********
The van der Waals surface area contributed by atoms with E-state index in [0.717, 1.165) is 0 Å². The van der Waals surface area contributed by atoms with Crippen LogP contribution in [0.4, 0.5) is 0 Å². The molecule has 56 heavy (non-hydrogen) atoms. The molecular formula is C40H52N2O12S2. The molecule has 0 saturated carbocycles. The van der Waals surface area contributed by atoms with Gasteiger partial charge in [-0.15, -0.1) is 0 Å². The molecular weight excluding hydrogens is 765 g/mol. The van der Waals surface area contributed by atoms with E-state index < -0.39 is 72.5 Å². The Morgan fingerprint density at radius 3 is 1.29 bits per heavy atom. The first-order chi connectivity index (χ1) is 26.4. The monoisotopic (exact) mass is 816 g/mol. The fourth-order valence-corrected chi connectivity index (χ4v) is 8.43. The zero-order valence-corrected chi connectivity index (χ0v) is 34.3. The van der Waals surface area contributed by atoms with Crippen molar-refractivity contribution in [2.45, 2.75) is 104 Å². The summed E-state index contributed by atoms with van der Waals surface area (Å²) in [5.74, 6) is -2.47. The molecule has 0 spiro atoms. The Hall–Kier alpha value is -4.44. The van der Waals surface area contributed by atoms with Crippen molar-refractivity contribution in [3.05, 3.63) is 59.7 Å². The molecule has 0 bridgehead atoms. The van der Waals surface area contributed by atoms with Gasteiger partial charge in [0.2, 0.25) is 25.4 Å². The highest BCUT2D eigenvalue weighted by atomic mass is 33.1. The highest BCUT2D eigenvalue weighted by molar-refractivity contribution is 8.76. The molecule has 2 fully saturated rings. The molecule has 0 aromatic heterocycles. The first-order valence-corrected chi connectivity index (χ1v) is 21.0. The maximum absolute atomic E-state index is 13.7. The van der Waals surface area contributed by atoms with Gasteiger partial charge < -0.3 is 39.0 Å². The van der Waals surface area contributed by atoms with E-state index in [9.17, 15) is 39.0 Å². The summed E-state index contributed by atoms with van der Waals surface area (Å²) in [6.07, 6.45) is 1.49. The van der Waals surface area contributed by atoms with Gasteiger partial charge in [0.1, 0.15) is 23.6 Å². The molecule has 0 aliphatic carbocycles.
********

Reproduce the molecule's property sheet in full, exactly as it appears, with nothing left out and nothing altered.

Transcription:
The van der Waals surface area contributed by atoms with E-state index in [0.717, 1.165) is 0 Å². The van der Waals surface area contributed by atoms with Crippen LogP contribution in [0.4, 0.5) is 0 Å². The molecule has 56 heavy (non-hydrogen) atoms. The molecular formula is C40H52N2O12S2. The molecule has 0 saturated carbocycles. The van der Waals surface area contributed by atoms with Gasteiger partial charge in [-0.15, -0.1) is 0 Å². The molecular weight excluding hydrogens is 765 g/mol. The van der Waals surface area contributed by atoms with E-state index < -0.39 is 72.5 Å². The Morgan fingerprint density at radius 3 is 1.29 bits per heavy atom. The first-order chi connectivity index (χ1) is 26.4. The monoisotopic (exact) mass is 816 g/mol. The fourth-order valence-corrected chi connectivity index (χ4v) is 8.43. The zero-order valence-corrected chi connectivity index (χ0v) is 34.3. The van der Waals surface area contributed by atoms with Crippen molar-refractivity contribution in [2.45, 2.75) is 104 Å². The summed E-state index contributed by atoms with van der Waals surface area (Å²) in [5.74, 6) is -2.47. The molecule has 0 spiro atoms. The Hall–Kier alpha value is -4.44. The van der Waals surface area contributed by atoms with Crippen molar-refractivity contribution in [3.05, 3.63) is 59.7 Å². The molecule has 0 bridgehead atoms. The van der Waals surface area contributed by atoms with Gasteiger partial charge in [0.2, 0.25) is 25.4 Å². The highest BCUT2D eigenvalue weighted by atomic mass is 33.1. The highest BCUT2D eigenvalue weighted by molar-refractivity contribution is 8.76. The molecule has 2 fully saturated rings. The molecule has 0 aromatic heterocycles. The first-order valence-corrected chi connectivity index (χ1v) is 21.0. The maximum absolute atomic E-state index is 13.7. The van der Waals surface area contributed by atoms with Gasteiger partial charge < -0.3 is 39.0 Å². The van der Waals surface area contributed by atoms with E-state index in [9.17, 15) is 39.0 Å². The summed E-state index contributed by atoms with van der Waals surface area (Å²) in [6.07, 6.45) is 1.49. The van der Waals surface area contributed by atoms with Gasteiger partial charge in [0.1, 0.15) is 23.6 Å². The molecule has 0 aliphatic carbocycles.